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OSHO Online Library   »   The Books   »   Philosophia Perennis, Vol. 1
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Chapter 1: The Greatest Luxury

By the time Pythagoras came back, he was a very old man. But seekers gathered around him; a great school was born. And, as it always happens, the society started persecuting him, his school and his disciples. His whole life he searched for the perennial philosophy, and he had found it. He had gathered all the fragments into a tremendous harmony, into a great unity. But he was not allowed to work it out in detail; he was not allowed to teach people.

He was persecuted from one place to another. Many attempts were made on his life. It was almost impossible for him to teach all that he had gathered. And his treasure was immense - in fact nobody else has ever had such a treasure as he had. But this is how foolish humanity is and has always been. This man had done something impossible: he had bridged East and West. He was the first bridge. He had come to know the eastern mind as deeply as the western mind.

He was a Greek. He was brought up with the Greek logic, with the Greek scientific approach, and then he moved to the East. Then he learnt the ways of intuition. Then he learnt how to be a mystic. He himself was a great mathematician in his own right. And a mathematician becoming a mystic is a revolution, because these are poles apart.

The West represents the male mind: aggressive intellect. The East represents the female mind: receptive intuition. East and West are not just arbitrary; the division is very, very significant and profound.

And you should not forget Rudyard Kipling. What he said has significance, has meaning. He said, “East and West shall never meet.” There is a fragment of truth in it, because the meeting seems to be impossible; the ways of their working are so diametrically opposite.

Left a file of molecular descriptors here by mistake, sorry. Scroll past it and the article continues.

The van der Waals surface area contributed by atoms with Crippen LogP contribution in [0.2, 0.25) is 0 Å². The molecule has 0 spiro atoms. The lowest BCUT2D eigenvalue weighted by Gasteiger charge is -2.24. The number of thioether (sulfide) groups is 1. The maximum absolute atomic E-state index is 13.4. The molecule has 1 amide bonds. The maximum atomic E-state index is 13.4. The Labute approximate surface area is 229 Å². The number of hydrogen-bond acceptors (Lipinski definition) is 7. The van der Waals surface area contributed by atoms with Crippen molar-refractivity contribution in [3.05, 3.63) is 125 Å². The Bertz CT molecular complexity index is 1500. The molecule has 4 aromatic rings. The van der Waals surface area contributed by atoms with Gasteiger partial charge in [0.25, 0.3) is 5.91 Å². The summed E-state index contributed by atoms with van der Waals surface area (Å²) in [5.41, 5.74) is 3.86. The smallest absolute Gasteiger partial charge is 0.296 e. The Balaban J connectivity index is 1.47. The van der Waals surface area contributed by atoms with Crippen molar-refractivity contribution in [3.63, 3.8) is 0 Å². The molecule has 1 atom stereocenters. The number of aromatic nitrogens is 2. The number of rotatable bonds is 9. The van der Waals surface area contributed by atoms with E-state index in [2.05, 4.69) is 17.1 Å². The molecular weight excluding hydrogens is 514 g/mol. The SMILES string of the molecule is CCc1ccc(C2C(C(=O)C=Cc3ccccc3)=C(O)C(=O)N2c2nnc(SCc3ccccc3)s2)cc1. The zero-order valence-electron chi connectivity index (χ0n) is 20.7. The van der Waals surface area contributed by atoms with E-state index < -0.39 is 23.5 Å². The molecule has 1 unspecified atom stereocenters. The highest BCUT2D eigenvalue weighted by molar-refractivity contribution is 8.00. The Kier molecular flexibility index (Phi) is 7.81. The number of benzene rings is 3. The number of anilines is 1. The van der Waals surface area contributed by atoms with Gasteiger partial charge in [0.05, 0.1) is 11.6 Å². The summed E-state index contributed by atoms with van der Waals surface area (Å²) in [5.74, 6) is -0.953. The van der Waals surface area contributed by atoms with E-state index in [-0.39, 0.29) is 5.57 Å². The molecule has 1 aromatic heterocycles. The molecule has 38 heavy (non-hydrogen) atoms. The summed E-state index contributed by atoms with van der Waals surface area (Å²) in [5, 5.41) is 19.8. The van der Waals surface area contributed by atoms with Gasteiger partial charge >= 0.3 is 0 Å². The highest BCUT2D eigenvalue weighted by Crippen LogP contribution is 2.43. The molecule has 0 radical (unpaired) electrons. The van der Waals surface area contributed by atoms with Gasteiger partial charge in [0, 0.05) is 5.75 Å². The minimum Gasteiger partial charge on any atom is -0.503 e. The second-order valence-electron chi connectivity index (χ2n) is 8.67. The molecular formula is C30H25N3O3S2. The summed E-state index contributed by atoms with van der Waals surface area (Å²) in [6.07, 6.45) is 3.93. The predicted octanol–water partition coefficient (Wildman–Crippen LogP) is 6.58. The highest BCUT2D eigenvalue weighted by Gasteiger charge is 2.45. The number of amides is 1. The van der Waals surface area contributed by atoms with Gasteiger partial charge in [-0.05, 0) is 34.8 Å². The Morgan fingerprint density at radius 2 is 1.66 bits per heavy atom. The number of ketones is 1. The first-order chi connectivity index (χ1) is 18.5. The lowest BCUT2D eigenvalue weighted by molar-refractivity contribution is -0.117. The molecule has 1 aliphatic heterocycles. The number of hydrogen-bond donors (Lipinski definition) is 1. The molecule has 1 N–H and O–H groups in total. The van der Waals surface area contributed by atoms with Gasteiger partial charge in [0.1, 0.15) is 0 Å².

The West is aggressive, scientific - ready to conquer nature. The East is non-aggressive, receptive - ready to be conquered by nature. The West is eager to know. The East is patient. The West takes every initiative to reach into the mysteries of life and existence; it tries to unlock the doors. And the East simply waits in profound trust: “Whenever I am worthy, the truth will be revealed to me.”

The West is concentration of the mind; the East is meditation of the mind. The West is thinking; the East is non-thinking. The West is mind; the East is no-mind. And Kipling seems to be logically right, that it seems impossible that east and west could ever meet.

And the East and the West does not only represent the earth being divided into two hemispheres, it represents your mind too, your brain too. Your brain is also divided into two hemispheres just like the earth. Your brain has an East in it and a West in it. The left-sided hemisphere of your brain is the West; it is connected with the right hand. And the right-sided hemisphere of your brain is the East; it is connected with the left hand.

The West is rightist. The East is leftist. And the processes of both are so different. The left hemisphere of your brain calculates, thinks, is logical. All science is produced by it. And the right hemisphere of your brain is a poet, is a mystic. It intuits; it feels. It is vague, cloudy, misty; nothing is clear. Everything is a kind of chaos, but that chaos has its beauty. There is great poetry in that chaos; there is great song in that chaos. It is very juicy.

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